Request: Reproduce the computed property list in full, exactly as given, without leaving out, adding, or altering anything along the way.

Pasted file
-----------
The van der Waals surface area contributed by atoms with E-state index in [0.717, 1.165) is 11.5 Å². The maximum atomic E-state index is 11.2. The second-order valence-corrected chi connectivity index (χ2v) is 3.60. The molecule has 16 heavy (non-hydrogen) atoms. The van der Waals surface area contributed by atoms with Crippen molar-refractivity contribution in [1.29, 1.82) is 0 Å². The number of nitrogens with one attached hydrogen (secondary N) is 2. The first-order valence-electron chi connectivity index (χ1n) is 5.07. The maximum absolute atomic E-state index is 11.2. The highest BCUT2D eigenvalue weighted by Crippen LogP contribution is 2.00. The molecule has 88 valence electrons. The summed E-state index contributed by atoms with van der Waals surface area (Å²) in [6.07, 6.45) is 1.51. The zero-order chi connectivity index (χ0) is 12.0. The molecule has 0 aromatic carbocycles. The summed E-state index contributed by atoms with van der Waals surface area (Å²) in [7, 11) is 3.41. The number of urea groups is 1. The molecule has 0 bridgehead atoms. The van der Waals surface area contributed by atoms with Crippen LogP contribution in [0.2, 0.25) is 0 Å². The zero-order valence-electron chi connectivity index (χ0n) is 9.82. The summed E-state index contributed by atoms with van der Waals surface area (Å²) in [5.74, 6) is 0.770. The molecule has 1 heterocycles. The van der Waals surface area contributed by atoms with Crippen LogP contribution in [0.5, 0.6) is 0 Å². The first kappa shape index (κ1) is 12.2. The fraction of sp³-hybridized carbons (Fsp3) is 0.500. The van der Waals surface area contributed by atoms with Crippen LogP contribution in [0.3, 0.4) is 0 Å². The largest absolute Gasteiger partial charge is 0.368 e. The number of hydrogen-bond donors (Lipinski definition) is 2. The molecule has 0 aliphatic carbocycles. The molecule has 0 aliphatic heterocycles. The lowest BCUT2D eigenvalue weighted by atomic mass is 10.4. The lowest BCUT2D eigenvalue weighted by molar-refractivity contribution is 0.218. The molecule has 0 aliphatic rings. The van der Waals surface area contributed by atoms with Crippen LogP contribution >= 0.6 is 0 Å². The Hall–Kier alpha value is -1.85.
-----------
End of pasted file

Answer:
The van der Waals surface area contributed by atoms with E-state index in [0.717, 1.165) is 11.5 Å². The maximum atomic E-state index is 11.2. The second-order valence-corrected chi connectivity index (χ2v) is 3.60. The molecule has 16 heavy (non-hydrogen) atoms. The van der Waals surface area contributed by atoms with Crippen molar-refractivity contribution in [1.29, 1.82) is 0 Å². The number of nitrogens with one attached hydrogen (secondary N) is 2. The first-order valence-electron chi connectivity index (χ1n) is 5.07. The maximum absolute atomic E-state index is 11.2. The highest BCUT2D eigenvalue weighted by Crippen LogP contribution is 2.00. The molecule has 88 valence electrons. The summed E-state index contributed by atoms with van der Waals surface area (Å²) in [6.07, 6.45) is 1.51. The zero-order chi connectivity index (χ0) is 12.0. The molecule has 0 aromatic carbocycles. The summed E-state index contributed by atoms with van der Waals surface area (Å²) in [7, 11) is 3.41. The number of urea groups is 1. The molecule has 0 bridgehead atoms. The van der Waals surface area contributed by atoms with Crippen LogP contribution in [0.2, 0.25) is 0 Å². The zero-order valence-electron chi connectivity index (χ0n) is 9.82. The summed E-state index contributed by atoms with van der Waals surface area (Å²) in [5.74, 6) is 0.770. The molecule has 1 heterocycles. The van der Waals surface area contributed by atoms with Crippen LogP contribution in [0.5, 0.6) is 0 Å². The first kappa shape index (κ1) is 12.2. The fraction of sp³-hybridized carbons (Fsp3) is 0.500. The van der Waals surface area contributed by atoms with Crippen LogP contribution in [0.3, 0.4) is 0 Å². The largest absolute Gasteiger partial charge is 0.368 e. The number of hydrogen-bond donors (Lipinski definition) is 2. The molecule has 0 aliphatic carbocycles. The molecule has 0 aliphatic heterocycles. The lowest BCUT2D eigenvalue weighted by atomic mass is 10.4. The lowest BCUT2D eigenvalue weighted by molar-refractivity contribution is 0.218. The molecule has 0 aliphatic rings. The van der Waals surface area contributed by atoms with Crippen LogP contribution >= 0.6 is 0 Å². The Hall–Kier alpha value is -1.85.